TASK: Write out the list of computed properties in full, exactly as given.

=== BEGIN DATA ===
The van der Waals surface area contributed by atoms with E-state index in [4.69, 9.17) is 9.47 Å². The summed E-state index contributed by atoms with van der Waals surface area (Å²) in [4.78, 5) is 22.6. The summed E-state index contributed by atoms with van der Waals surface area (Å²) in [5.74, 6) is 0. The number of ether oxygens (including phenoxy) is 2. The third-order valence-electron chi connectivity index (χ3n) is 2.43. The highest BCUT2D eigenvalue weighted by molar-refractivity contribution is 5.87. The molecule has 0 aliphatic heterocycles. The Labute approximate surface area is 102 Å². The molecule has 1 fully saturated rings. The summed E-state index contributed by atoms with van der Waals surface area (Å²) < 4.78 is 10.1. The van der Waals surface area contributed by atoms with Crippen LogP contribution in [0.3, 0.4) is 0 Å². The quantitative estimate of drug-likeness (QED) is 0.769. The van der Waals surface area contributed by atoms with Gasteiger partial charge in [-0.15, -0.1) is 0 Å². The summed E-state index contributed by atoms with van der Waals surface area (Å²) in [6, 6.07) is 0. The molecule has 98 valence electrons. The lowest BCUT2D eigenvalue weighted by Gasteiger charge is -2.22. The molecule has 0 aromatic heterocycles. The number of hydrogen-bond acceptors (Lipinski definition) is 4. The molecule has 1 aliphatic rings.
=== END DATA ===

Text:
The van der Waals surface area contributed by atoms with E-state index in [4.69, 9.17) is 9.47 Å². The summed E-state index contributed by atoms with van der Waals surface area (Å²) in [4.78, 5) is 22.6. The summed E-state index contributed by atoms with van der Waals surface area (Å²) in [5.74, 6) is 0. The number of ether oxygens (including phenoxy) is 2. The third-order valence-electron chi connectivity index (χ3n) is 2.43. The highest BCUT2D eigenvalue weighted by molar-refractivity contribution is 5.87. The molecule has 0 aliphatic heterocycles. The Labute approximate surface area is 102 Å². The molecule has 1 fully saturated rings. The summed E-state index contributed by atoms with van der Waals surface area (Å²) < 4.78 is 10.1. The van der Waals surface area contributed by atoms with Crippen LogP contribution in [0.3, 0.4) is 0 Å². The quantitative estimate of drug-likeness (QED) is 0.769. The van der Waals surface area contributed by atoms with Gasteiger partial charge in [-0.15, -0.1) is 0 Å². The summed E-state index contributed by atoms with van der Waals surface area (Å²) in [6, 6.07) is 0. The molecule has 98 valence electrons. The lowest BCUT2D eigenvalue weighted by Gasteiger charge is -2.22. The molecule has 0 aromatic heterocycles. The number of hydrogen-bond acceptors (Lipinski definition) is 4. The molecule has 1 aliphatic rings.